With all of that said, I do strongly believe that the concept of a learning style can greatly help facilitators support their students’ learning, but only when used in a critical manner.

Over the past two decades, one of the most noticeable effects of the learning style movement is the vilification of the lecture in any learning environment. The first reading (Bain, 2004) presents a critical examination of the use of the lecture in higher education.


Bain, K. (2004). How do they conduct class. In What the Best College Teachers Do (pp. 98–134). Cambridge, MA: Harvard University Press.

Drysdale, M. T. B., Ross, J. L., & Schulz, R. A. (2001). Cognitive learning styles and academic performance in 19 first-year university courses: Successful students versus students at risk. Journal of education for students placed at risk, 6(3), 271–289.

Pashler, H., McDaniel, M., Rohrer, D., & Bjork, R. (2008). Learning styles: Concepts and evidence. Psychological science in the public interest, 9(3), 105–119.

Nolting, P. D. (2008). How to use learning styles to improve memory. In Math Study Skills Workbook (3rd ed., pp. 91–95). Boston: Houghton-Mifflin.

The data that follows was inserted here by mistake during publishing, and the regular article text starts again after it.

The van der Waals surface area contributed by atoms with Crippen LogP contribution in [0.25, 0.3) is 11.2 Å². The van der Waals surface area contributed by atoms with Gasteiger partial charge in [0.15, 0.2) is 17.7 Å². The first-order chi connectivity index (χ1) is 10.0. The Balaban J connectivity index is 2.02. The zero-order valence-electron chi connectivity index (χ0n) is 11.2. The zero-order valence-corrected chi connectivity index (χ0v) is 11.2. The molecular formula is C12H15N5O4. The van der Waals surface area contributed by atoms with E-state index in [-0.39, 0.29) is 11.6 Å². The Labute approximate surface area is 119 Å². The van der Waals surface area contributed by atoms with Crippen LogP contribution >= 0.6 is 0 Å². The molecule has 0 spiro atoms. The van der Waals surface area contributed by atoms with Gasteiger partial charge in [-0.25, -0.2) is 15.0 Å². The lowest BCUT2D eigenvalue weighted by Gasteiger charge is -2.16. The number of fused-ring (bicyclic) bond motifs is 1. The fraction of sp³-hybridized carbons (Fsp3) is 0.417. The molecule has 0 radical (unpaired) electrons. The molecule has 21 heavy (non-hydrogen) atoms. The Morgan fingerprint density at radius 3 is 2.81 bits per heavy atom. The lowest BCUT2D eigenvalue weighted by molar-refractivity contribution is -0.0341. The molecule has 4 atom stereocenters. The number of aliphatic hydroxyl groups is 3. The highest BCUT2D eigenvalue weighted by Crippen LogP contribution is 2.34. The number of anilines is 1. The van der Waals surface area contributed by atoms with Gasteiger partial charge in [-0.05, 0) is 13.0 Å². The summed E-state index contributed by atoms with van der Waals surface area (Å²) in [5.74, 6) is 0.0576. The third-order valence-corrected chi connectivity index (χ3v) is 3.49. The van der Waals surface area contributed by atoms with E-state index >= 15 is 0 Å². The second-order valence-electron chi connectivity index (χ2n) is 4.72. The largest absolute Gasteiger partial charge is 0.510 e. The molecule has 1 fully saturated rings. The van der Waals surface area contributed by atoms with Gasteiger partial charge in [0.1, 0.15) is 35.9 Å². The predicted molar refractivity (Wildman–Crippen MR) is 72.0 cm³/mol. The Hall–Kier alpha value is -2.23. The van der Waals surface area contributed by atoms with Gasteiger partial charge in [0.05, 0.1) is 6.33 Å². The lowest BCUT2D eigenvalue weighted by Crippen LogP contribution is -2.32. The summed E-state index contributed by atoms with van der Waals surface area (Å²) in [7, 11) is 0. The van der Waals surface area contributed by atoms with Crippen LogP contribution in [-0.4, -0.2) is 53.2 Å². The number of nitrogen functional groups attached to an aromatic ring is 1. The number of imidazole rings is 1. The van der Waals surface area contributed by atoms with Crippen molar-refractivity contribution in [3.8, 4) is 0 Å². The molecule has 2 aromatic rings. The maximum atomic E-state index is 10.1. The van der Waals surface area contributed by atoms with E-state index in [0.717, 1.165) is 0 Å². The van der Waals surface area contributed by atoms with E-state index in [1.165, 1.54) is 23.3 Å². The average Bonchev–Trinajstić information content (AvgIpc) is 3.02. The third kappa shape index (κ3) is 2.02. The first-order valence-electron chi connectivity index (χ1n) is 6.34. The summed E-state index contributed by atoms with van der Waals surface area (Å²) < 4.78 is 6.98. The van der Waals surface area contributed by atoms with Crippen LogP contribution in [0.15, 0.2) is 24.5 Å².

Sandmire, D. A. & Boyce, P. F. (2004). Pairing of opposite learning styles among allied health students. Journal of allied health, 33(2), 156–163.

Critical Reflection

Critical reflection often means being able to defend both sides of an argument. In fact, some would suggest that being able to provide both positive and negative supports for an argument strengthens the overall argument (be it for or against). If you were asked to provide an argument in support of learning styles, what would it be? If you were asked to provide an argument against learning styles, what would it be?

Many instructors (both novice and expert) promote the idea of creating a curriculum for each individual learning style. However, the argument overlooks the fact that if you have a class of 25 students, then you technically need to create 25 different lesson plans. This simply is not realistic. The argument that I support is the idea of helping students to self-identify their learning style preference, and then provide them support for using that information to support their own learning. How might you encourage students and learners to assess and utilize their learning style preferences?


In this weeks readings the topic of learning styles was raised. What learning technique works best for you and why?

- Visual
- Auditory
- Tactile/concrete
- Social Individual or
- Social group

And, how do you personally adapt to different learning environments to facilitate lifelong learning?


(Good comment from Sonia)